While America and Europe administrations are still squabbling over domestic drone regulations — which won’t take effect until at least 2015, and probably later — Russia's DoDo Pizza is using UAVs to deliver pizza in a matter of minutes: DoDo Pizza, from the Komi republic's capital city of Syktyvkar, launched its first unmanned delivery this past Saturday (June 21st), delivering the pizza in 30 minutes.
Of course, the UAVs are provided with anti-theft devices like cameras monitored by the restaurant’s manager, who calls the patron upon delivery to protect against theft. Once the patron’s identity is confirmed, a cable lowers the pizza. Also, if someone tugs on the cable too hard, an emergency mechanism releases the cable. We are now talking about delivering a pizza, but, ¿Why not beer, flowers, letters, or anything else? ¿Why not? The answer is very simple: The restriction laws. For example: Earlier this year, Lakemaid, a local brewery in Minnesota made plans to deliver beer by drone. But the FAA told Lakemaid to cease UAV operations. ¿Why? Because domestic drones are currently banned for commercial purposes or flying above 400 feet. ¿Reason? Privacy protection.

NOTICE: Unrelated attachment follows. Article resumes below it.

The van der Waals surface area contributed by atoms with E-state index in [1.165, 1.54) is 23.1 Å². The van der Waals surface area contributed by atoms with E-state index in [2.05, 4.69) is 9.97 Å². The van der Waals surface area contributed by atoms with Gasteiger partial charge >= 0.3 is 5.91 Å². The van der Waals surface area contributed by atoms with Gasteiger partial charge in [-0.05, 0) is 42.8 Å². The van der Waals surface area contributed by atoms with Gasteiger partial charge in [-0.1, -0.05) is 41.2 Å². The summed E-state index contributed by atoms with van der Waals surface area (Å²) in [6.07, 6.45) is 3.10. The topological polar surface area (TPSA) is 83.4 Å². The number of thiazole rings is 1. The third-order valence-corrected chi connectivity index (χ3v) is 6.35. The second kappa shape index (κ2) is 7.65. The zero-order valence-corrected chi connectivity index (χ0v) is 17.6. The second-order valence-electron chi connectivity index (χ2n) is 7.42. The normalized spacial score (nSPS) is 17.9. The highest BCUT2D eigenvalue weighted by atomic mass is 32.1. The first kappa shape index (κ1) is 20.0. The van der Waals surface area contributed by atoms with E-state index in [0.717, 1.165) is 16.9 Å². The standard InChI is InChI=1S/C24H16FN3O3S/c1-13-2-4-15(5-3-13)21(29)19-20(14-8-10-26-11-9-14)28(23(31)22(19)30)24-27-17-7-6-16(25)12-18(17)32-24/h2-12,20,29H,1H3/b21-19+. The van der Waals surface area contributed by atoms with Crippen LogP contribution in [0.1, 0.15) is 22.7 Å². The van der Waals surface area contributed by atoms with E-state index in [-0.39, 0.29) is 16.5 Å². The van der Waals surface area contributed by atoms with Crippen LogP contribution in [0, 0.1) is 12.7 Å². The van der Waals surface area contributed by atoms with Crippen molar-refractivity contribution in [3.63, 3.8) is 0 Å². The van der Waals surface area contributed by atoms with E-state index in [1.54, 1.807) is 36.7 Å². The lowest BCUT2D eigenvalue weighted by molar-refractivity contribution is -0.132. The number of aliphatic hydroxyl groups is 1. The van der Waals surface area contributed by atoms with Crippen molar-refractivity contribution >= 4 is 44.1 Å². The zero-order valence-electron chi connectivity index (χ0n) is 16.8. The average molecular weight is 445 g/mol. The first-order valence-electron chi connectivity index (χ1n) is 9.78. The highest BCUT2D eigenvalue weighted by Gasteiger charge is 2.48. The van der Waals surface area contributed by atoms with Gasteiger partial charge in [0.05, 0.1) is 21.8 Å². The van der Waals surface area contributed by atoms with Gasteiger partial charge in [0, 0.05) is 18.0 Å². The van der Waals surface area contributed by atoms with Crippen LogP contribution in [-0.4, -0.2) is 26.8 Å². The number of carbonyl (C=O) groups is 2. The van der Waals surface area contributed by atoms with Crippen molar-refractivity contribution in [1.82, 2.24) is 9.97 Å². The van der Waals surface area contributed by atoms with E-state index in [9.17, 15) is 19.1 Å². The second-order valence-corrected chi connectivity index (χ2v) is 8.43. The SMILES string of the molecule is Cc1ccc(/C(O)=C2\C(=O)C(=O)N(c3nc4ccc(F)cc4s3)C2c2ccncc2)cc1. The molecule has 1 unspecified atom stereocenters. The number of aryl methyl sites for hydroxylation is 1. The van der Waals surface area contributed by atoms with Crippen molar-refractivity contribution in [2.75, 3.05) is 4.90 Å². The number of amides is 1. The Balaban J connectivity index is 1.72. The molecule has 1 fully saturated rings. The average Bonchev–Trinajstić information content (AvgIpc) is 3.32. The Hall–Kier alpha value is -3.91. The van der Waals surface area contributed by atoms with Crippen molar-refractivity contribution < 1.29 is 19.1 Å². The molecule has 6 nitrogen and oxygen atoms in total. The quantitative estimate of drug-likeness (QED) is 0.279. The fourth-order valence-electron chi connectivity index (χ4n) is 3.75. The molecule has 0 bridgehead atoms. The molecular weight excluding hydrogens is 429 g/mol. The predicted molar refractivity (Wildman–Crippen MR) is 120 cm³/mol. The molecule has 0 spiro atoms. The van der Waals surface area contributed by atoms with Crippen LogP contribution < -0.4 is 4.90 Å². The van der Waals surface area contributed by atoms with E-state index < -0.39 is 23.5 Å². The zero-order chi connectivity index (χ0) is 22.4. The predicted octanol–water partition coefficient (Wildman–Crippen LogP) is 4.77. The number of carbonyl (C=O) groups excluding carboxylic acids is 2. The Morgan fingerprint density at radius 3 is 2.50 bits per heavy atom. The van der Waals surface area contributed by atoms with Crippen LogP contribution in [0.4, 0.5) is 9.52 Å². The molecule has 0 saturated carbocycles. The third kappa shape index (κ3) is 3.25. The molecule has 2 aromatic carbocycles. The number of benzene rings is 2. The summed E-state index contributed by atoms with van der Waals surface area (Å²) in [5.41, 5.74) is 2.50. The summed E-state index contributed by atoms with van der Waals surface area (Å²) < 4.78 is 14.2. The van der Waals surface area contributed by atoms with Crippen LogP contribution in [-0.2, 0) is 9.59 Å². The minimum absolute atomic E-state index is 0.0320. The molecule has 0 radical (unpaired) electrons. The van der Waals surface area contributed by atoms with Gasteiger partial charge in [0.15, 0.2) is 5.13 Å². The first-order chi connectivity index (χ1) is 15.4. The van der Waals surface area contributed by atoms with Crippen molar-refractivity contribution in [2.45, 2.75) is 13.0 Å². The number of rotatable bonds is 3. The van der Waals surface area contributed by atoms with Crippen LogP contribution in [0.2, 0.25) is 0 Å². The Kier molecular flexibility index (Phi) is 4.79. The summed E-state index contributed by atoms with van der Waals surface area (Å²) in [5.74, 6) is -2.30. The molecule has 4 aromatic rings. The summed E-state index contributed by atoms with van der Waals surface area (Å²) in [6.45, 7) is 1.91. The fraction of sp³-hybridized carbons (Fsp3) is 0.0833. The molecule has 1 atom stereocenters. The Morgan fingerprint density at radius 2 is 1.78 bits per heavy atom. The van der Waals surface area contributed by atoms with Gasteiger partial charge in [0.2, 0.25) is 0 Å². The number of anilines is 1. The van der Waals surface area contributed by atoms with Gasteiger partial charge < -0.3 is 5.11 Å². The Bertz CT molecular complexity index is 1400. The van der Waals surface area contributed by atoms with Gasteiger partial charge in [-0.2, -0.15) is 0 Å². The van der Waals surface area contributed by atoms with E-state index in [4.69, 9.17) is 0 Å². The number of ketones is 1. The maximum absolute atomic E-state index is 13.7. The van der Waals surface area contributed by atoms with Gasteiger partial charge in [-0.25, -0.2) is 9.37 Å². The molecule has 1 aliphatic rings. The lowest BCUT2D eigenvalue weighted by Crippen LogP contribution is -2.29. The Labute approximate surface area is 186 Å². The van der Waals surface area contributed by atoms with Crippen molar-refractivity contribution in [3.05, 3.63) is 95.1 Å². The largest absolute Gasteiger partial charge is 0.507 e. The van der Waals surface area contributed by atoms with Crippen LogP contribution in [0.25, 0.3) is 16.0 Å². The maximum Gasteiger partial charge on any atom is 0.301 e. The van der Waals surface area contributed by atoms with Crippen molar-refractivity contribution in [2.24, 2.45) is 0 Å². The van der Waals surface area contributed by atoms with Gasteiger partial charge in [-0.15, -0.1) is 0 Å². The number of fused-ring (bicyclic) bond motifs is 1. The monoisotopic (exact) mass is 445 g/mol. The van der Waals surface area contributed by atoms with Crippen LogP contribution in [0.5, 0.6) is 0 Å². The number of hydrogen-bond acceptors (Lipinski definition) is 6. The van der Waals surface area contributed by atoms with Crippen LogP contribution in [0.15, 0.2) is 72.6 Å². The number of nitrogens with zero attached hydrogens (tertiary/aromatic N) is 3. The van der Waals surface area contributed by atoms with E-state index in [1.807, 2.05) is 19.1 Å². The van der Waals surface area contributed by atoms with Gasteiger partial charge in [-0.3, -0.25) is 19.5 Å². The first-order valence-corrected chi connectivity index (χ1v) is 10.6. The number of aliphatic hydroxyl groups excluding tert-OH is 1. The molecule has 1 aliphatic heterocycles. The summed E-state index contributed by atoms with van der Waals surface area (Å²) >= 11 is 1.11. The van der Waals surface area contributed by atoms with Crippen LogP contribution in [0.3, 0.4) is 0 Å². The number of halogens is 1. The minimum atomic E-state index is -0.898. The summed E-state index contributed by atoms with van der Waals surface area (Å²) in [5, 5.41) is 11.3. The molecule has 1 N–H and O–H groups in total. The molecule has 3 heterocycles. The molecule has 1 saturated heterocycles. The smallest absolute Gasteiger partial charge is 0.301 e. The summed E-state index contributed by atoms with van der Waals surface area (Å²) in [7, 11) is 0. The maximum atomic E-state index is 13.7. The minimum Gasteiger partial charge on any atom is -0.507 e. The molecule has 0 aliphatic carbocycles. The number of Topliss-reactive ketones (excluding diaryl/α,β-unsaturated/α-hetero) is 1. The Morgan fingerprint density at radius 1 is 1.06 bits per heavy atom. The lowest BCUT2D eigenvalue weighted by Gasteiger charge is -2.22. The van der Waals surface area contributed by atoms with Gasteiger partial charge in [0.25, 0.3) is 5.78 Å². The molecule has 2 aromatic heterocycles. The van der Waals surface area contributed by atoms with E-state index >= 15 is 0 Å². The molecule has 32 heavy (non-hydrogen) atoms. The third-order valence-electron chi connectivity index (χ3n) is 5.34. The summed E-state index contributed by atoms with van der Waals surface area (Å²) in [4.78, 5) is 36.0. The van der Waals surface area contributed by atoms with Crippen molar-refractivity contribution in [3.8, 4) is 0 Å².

No one would ever mistake Russia for a shining beacon of liberty, but they have embraced free-market innovation while politicians in America and Europe still see the UAVs with some kind of fear, forgetting -as CNN mentions- that “the next generation of friendly drones aren't all packing weapons or collecting data for the NSA. Some just want to bring you a nice cold one and maybe a slice without getting stuck in traffic.” Of course, privacy advocates are right to question law enforcement’s penchant for unmanned aerial vehicles and the infinite potential for abuse, but while administrations, politicians, and privacy advocates continue to squabble over domestic drone regulations, Russia — not exactly a pillar of individual liberty — allowed a local pizza joint to deliver a hot pie from the air.